Kids’ in-app spending on Android? Parents didn’t app-rove

Ever hand your smartphone over to your kids? You probably didn’t think it could be a hundred-dollar decision — but for some parents, it was.

Today the FTC announced that Google is settling charges that it allowed kids to spend money in apps without their parent’s permission. The FTC announced a similar settlement with Apple earlier this year.

Google offers thousands of apps for Android users in its Google Play store that are geared toward kids. But what many people didn’t know is that some of those games — including free ones — allow kids to make in-app purchases. In other words, kids can spend real money — charged to their parent’s account — on virtual goods like game currency or virtual fish to feed a virtual polar bear. Items can cost anywhere from 99 cents to $200, and the line between what costs real money and what doesn’t isn’t always clear.

From March 2011 to late 2012, kids using Android apps could simply charge in-app items to the related account, no password needed. After that, Google started asking for a password before the first charge but still didn’t tell parents they were authorizing a purchase, or that entering a password opens up a 30-minute spending window where kids can rack up some serious charges.

As part of the settlement, Google will be contacting customers about how to get a full refund for unauthorized in-app charges by kids, and has agreed to change how it gets permission before kids can make in-app purchases in the future.

What can you do to make sure you’re up on in-app purchases on your devices?

Read about the app before you download it

That includes the store description and user reviews, keeping an eye out for any mention of in-app purchases. You also can look at outside reviews from sources you respect.

Check the password settings on your device

You can check whether your device has settings available to require a password before an in-app charge. If your device is running a recent version of Google Play, you can open the Google Play Store app, click on the “Settings” symbol in the upper left hand corner, and view “User Controls” by scrolling down. To change your password settings, click on “Require Password for Purchases” and choose when a password prompt will appear before purchases.

Play the app with your kids first

What better way to know if an app will allow in-app purchases than to see it for yourself? Talk to your kids about the fact that buying gear and other things in games could cost real money.

For more on keeping up with kids’ apps, check out our infographic and read Understanding Mobile Apps.

 

Tagged with: app, game, kids, mobile, parents

Comments

Thank you

today found out that I have had many withdraws from my accout by Google.com totaling several hundreds of dollars in which I never althurized. Now I would like to knoe how to get involved with the class action lawsuit and get a refund. Please help.

This is not a class action lawsuit. It's a settlement with the Federal Trade Commission. As part of the settlement,  Google will be contacting customers about how to get a full refund for unauthorized in-app charges by kids, and has agreed to change how it gets permission before kids can make in-app purchases in the future.

If you have questions about disputing other billing charges, you can find more information in this article.

I dont think its googles responsibility to control who can make these in-app purchases/charges or be designated as a baby sitter to let the parents know what their children are doing. Its the parents responsibility to control their children and to know what their doing. Lets get smart. If you dont want surprising charges on your cell, tablet, whatever... dont give the item to anyone where that can happen and if the parents just cant say no, then its up to them to be aware of whats going on. Also, you need to set up passwords on accounts. And lastly, the parent needs to stress with a punishment as a backup to the children to never make any in-app purchases.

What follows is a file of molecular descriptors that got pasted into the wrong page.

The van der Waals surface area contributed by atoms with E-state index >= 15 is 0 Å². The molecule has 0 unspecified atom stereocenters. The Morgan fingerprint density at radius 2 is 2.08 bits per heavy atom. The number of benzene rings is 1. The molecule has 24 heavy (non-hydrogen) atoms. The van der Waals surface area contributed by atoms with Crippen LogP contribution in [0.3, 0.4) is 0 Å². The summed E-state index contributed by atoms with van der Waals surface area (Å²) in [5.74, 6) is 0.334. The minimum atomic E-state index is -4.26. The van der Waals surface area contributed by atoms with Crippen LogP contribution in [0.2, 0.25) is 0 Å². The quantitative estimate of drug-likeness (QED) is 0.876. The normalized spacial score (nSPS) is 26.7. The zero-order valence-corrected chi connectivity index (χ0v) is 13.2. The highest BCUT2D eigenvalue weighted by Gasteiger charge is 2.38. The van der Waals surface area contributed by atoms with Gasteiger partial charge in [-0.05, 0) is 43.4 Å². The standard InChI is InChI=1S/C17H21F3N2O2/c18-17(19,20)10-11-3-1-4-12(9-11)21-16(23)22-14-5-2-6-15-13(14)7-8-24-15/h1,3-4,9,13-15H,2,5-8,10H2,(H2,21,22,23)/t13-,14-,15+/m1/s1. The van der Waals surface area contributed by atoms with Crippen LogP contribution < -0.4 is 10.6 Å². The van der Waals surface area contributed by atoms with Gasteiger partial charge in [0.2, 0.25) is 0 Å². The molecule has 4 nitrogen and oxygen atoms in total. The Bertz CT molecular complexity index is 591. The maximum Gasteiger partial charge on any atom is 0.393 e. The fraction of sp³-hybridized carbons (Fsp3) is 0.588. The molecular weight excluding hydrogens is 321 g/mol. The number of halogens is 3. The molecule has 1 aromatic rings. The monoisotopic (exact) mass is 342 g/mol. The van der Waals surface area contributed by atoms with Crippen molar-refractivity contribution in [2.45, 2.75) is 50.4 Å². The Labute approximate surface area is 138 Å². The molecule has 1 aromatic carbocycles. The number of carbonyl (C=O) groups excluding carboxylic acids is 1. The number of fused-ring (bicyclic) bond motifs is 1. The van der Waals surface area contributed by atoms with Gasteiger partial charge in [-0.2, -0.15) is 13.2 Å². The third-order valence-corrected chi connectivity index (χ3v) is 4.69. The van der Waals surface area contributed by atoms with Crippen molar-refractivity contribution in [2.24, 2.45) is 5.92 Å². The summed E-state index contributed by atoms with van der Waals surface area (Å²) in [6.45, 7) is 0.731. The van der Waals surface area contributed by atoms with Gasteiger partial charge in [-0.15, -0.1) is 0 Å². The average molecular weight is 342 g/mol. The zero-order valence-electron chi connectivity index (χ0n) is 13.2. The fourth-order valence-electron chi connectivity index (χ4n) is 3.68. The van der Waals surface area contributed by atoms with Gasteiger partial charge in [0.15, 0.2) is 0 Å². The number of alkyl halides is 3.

If your password are auto saves anyone will be able to rack up charges because the password will automatically sign in so this is going to give a false sense of security. The only way is to have a no in app purchase allowed setting which most apps won't want because that's how they make their money.

REFUND|APP,GAME,KIDS,MOBILE,PARENTS
PRIVACY & IDENTITY

AND NOW WHERE WILL YOU SEND MY REFUND??
GIVE ME A FULL DETAILS.

As part of the settlement, Google will be contacting customers about how to get a full refund for unauthorized in-app charges by kids, and has agreed to change how it gets permission before kids can make in-app purchases in the future.

If you have not opened a claim with Google, then you will not be contacted. Is this what it really boils down to. It seems that a little more direction/guidance should be shed towards fraudulent charges that were placed towards honest-hard working American accounts. You cannot even dispute these charges with the bank. It is considered authorized, because it is your tablet or phone. Additionally after you type your password, your device allows you to make purchases for a 30 minute window. Are we to be victimize for App Store and Play Store negligence of reverting charges?

What information is Google permitted to request of you if you were to request refund? I am concerned I will have to provide my children's name and they will therefore be on a "list" as everyone knows how powerful Google Analytic s is.

As part of the settlement Google will be contacting consumers directly and they’ll let you know what information you need to provide. Once you receive the notice from Google, if you have any concerns about the information provided as part of the process, please feel free to contact the FTC at ftc.gov/complaint or by phone at 1-877-FTC-HELP. Thank you. 

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